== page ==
After a wet August, subdued rain across India likely for a week: IMD

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India Meteorological Department (IMD) authorities have said that rainfall has reduced across the country following the most wettest August this monsoon in 44 years.

There is a 27.5% rain deficiency in the first three days of September.

The weather condition is likely to remain largely dry with isolated events of heavy rainfall in some parts of north-west and peninsular India, scientists said.

“There is no weather system that’s likely to develop at least for a week. Monsoon will be subdued with some isolated cases of heavy rainfall in north-west India and the southern peninsula,” said RK Jenamani, a senior scientist at National Weather Forecasting Centre (NWFC), IMD.

All other zones, except for peninsular India, will be rainfall deficient in September. Peninsular India has recorded 71.5% excess rainfall for the first three days of September.

The western end of the monsoon trough – the line of low pressure – is lying south of its normal position – from Ganganagar in western Rajasthan to the Bay of Bengal – and is likely to remain that way for the next two days. The eastern end is lying to the north of its normal position. The monsoon trough is likely to shift north of its normal position from Saturday (September 5) onwards, IMD said in its Thursday bulletin.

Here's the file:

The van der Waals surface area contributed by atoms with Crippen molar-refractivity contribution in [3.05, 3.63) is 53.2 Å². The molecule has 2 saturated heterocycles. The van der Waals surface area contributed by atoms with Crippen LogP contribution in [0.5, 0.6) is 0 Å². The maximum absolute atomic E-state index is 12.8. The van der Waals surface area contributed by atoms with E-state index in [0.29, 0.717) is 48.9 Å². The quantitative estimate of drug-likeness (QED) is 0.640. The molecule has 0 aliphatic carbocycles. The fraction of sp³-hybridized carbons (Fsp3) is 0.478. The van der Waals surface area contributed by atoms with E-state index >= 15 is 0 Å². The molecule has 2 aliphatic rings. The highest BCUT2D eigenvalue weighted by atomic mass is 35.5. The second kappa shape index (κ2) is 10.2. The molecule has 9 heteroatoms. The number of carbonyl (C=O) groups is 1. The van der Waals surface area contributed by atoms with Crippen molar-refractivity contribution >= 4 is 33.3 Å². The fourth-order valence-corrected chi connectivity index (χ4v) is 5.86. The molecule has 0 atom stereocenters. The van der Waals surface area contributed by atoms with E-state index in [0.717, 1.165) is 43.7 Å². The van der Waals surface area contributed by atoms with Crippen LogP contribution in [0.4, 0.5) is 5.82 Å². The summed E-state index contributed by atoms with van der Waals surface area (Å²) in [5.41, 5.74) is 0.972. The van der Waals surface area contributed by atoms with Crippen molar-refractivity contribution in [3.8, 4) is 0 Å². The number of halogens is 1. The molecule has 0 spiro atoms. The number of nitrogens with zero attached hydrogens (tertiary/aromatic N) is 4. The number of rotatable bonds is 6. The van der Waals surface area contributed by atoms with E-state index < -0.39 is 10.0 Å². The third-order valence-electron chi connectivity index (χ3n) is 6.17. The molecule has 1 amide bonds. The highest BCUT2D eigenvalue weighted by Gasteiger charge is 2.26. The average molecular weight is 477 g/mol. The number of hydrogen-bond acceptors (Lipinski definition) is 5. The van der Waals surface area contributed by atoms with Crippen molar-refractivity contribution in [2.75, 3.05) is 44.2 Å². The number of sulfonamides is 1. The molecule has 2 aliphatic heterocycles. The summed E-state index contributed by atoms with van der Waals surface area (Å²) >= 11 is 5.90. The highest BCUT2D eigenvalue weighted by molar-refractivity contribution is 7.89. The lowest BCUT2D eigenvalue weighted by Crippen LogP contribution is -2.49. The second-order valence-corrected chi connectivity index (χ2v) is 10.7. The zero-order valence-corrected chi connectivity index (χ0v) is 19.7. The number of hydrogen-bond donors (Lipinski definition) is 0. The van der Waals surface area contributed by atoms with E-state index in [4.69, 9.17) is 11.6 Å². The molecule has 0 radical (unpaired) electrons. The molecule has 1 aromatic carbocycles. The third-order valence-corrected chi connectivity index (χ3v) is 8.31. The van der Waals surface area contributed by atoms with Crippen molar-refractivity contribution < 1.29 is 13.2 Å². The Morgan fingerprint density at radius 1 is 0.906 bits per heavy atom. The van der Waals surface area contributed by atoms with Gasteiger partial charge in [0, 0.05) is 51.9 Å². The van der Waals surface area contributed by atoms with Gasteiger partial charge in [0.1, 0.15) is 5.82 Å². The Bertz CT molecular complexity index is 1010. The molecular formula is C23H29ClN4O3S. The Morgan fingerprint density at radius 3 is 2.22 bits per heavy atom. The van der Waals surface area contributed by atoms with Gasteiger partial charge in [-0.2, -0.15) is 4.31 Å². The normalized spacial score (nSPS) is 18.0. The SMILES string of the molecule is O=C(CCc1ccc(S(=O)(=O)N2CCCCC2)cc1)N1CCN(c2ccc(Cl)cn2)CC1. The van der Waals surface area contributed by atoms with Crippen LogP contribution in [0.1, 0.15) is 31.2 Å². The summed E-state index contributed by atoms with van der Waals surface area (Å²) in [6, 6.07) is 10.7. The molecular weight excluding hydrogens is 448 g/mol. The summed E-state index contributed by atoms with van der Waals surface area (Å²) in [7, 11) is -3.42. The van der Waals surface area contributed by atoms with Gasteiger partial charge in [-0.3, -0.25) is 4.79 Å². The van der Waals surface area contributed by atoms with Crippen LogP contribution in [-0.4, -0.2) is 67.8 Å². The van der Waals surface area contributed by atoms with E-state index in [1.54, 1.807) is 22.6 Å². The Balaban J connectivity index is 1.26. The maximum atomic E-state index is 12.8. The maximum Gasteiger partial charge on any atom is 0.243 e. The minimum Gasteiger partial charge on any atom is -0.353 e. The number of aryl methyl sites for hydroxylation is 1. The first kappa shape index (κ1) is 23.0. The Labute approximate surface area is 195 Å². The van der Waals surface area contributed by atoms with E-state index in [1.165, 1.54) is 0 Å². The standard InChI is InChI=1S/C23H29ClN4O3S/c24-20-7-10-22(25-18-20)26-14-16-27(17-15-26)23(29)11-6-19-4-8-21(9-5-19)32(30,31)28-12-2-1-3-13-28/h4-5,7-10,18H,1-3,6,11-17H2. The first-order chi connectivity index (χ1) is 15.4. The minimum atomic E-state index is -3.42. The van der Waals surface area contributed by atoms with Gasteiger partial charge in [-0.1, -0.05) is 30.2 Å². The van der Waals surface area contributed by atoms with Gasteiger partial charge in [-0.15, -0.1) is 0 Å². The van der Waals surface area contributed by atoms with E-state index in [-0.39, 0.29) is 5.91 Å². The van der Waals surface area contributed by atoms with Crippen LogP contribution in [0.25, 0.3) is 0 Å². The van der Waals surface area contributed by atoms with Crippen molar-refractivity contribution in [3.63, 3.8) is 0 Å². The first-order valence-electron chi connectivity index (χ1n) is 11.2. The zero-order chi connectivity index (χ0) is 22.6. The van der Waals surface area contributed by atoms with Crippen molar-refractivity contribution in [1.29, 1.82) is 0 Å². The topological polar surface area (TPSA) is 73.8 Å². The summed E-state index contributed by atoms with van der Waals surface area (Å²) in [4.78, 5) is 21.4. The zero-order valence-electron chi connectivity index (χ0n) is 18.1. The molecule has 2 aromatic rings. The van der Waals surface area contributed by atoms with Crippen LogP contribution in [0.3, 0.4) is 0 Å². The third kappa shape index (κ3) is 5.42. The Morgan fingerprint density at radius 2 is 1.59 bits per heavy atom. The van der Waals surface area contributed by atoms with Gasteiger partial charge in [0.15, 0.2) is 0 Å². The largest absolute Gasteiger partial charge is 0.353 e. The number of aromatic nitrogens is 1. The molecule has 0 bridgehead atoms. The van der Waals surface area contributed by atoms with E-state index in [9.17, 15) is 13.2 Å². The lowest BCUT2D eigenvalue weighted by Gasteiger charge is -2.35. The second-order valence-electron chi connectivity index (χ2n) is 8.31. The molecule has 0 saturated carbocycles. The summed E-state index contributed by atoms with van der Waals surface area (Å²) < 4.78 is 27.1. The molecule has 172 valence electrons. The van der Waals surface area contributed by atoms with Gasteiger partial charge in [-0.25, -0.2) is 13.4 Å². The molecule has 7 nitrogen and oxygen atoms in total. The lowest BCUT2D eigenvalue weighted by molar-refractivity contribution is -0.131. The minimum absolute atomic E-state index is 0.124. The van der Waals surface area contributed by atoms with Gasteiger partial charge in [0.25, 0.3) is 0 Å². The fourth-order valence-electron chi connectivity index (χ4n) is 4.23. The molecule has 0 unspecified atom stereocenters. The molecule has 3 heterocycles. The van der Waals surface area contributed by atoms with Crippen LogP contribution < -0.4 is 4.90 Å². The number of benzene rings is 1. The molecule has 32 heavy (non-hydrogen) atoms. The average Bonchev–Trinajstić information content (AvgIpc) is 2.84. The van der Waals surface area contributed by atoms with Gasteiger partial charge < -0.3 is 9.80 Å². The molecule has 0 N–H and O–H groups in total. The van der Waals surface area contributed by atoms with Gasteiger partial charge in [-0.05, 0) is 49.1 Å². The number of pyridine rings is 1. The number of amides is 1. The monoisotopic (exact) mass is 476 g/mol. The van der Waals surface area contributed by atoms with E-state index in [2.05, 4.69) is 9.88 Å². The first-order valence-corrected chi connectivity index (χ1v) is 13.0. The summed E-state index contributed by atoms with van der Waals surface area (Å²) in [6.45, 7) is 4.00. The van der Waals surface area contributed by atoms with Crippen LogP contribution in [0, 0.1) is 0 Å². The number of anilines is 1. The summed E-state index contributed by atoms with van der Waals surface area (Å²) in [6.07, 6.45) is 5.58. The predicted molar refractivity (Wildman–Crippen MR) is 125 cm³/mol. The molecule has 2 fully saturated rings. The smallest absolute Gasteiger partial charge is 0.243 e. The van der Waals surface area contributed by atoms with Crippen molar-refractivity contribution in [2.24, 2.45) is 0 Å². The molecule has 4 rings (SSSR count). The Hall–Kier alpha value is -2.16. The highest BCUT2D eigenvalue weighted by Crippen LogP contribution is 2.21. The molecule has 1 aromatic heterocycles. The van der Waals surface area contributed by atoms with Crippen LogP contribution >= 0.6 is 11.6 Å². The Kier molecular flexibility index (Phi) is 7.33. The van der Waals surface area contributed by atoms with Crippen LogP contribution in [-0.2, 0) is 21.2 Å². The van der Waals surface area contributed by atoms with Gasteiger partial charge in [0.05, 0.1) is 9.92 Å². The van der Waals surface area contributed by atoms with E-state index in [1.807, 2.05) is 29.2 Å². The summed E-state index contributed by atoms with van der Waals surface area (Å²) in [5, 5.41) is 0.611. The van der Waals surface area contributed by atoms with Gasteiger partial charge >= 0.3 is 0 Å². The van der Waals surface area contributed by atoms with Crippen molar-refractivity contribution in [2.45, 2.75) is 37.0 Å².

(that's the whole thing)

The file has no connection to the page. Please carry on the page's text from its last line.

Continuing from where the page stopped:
Vidisha in Madhya Pradesh (MP) recorded 12 centimetres (cm) of rainfall; while Mandi in Himachal Pradesh (HP) received 9 cm and Uttarkashi in Uttarakhand recorded 8cm on Thursday.

A cyclonic circulation is lying over north-west Rajasthan. Under the influence of the circulation, isolated heavy rainfall accompanied with thunderstorm and lightning is very likely over HP and Rajasthan on Friday; and over Uttarakhand between Friday and Monday (from September 4 to 7)

A cyclonic circulation is also lying over east-central and adjoining south-east Arabian Sea off the coasts of Karnataka and north Kerala. Under its influence, widespread and heavy rain is very likely over peninsular India during the next three-four days.

August received record rains at 26.3% excess – the highest in 44 years. Central and peninsular India received 61.5% and 36.7% excess rainfall, respectively, in August. However, the precipitation was 19.1% deficient over eastern and north-east India. While the north-western parts of the country received 1.9% excess rainfall.

Monsoon rainfall since June 1 over the country is 8.8% excess to date, scientists added.

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